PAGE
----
As a knot of about 20 people stood debating the merits of the transitional government, another group approached and started shouting objections: "We need a parliamentary system! No to a strong presidency! Let's have a system like in Italy or Germany!" A balding man in his late 50s yelled back: "Don't give me these foreign ideas - we are an Arab and Sunni country!" A diminutive woman with rectangular glasses and an intense look on her face answered him: "Where were the Arab countries in all this? They didn't carry out the revolution, it was the youth on Facebook that did!" The argument between the Arab nationalist and the parliamentarian went on, touching on foreign conspiracies to take over the revolution and the need to avoid the emergence of another strongman. Finally, the parliamentarians moved off. I decided to follow and engage them in conversation.

The small group - three men and the woman - were activists who participated in several uprisings over the past months. Aside from advocating a parliamentary system, they were looking for offices. Their leader, Kamel Benchaboune, was a tall, dark-haired lawyer in his early 40s, sporting a Tunisian flag as a cape. The effect was rather dashing.

Benchaboune had spent most of the previous week writing graffiti on the city's walls. Earlier in that day there had been a moving protest by policemen during which one officer, tears streaking down his cheeks, apologized to onlookers and explained that police had been as oppressed as anyone else, with an internal unit keeping checks on them. After hearing them, Benchaboune walked up and down Habib Bourguiba spray-painting slogans on the plywood boards which still protected some shops from looters: "The People Have Liberated The Police" and "Ben Ali, The Police Spits On You" and "The Police Says No To Dictatorship" and "Free At Last". He had been doing this for two weeks, in between attending protests and writing political literature.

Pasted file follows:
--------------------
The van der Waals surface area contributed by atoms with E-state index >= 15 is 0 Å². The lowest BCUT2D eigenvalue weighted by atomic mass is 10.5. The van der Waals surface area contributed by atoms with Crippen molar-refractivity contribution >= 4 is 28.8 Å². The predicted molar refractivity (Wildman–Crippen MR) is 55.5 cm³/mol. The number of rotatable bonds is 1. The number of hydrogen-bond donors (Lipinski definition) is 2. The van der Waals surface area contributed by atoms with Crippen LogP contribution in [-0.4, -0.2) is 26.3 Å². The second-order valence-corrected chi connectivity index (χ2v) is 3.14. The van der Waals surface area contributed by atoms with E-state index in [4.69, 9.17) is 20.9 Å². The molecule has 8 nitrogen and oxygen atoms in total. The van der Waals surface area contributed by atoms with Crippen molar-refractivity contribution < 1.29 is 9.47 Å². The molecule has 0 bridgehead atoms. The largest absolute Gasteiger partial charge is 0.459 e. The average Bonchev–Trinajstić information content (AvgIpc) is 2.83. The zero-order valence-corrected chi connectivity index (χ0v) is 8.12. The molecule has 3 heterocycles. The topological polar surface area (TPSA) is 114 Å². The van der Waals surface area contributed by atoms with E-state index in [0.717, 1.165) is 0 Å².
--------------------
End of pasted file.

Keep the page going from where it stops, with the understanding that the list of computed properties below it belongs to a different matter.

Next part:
But now, Benchaboune and his friends were walking at speed through the streets of central Tunis. They were on a hunt — not for former regime cronies, but for their offices. As Raja Bourgui, a sociologist who, it turns out, once studied under Pierre Bourdieu, explained: "The RCD had offices in every neighborhood in the country, places they could use to organize elections, keep tabs on people, and so on. We are trying to find them and claim them, because we don't have a place to meet. We have to prepare our petition for a parliamentary system."

We rushed on, backtracking occasionally until we were accosted by a middle-aged man with unkempt hair. He appeared to recognise my new friends as fellow political junkies and started telling them about his fear that Ben Ali associates were plotting a comeback. He seemed agitated about what he called "the Sousse group" — a lobby from Ben Ali's home town. A little later, apropos of nothing, he leant forward conspiratorially and asked: "Did you see Mohammed Hassanein Haykal (the veteran Egyptian journalist) on al-Jazeera last night? He said the Americans are behind the Tunisian revolution, and that it's only a first step." And then, with a knowing look: "Next is Lebanon."